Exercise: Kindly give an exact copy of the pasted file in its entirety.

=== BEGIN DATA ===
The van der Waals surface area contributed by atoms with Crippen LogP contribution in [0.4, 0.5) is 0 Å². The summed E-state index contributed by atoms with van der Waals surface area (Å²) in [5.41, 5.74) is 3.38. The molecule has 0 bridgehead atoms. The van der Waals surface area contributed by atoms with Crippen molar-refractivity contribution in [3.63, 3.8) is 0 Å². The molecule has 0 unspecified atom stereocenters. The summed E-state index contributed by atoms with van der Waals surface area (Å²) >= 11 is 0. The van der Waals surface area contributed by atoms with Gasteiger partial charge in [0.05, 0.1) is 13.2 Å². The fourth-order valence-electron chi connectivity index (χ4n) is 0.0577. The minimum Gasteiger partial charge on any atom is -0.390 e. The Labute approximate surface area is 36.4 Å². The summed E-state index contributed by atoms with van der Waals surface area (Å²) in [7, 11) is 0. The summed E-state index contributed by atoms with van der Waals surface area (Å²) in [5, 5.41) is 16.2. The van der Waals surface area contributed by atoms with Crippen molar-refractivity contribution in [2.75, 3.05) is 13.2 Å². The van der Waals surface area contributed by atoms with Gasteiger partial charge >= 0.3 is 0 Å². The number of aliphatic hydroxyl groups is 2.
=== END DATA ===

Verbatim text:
The van der Waals surface area contributed by atoms with Crippen LogP contribution in [0.4, 0.5) is 0 Å². The summed E-state index contributed by atoms with van der Waals surface area (Å²) in [5.41, 5.74) is 3.38. The molecule has 0 bridgehead atoms. The van der Waals surface area contributed by atoms with Crippen molar-refractivity contribution in [3.63, 3.8) is 0 Å². The molecule has 0 unspecified atom stereocenters. The summed E-state index contributed by atoms with van der Waals surface area (Å²) >= 11 is 0. The van der Waals surface area contributed by atoms with Gasteiger partial charge in [0.05, 0.1) is 13.2 Å². The fourth-order valence-electron chi connectivity index (χ4n) is 0.0577. The minimum Gasteiger partial charge on any atom is -0.390 e. The Labute approximate surface area is 36.4 Å². The summed E-state index contributed by atoms with van der Waals surface area (Å²) in [7, 11) is 0. The summed E-state index contributed by atoms with van der Waals surface area (Å²) in [5, 5.41) is 16.2. The van der Waals surface area contributed by atoms with Crippen molar-refractivity contribution in [2.75, 3.05) is 13.2 Å². The van der Waals surface area contributed by atoms with Gasteiger partial charge >= 0.3 is 0 Å². The number of aliphatic hydroxyl groups is 2.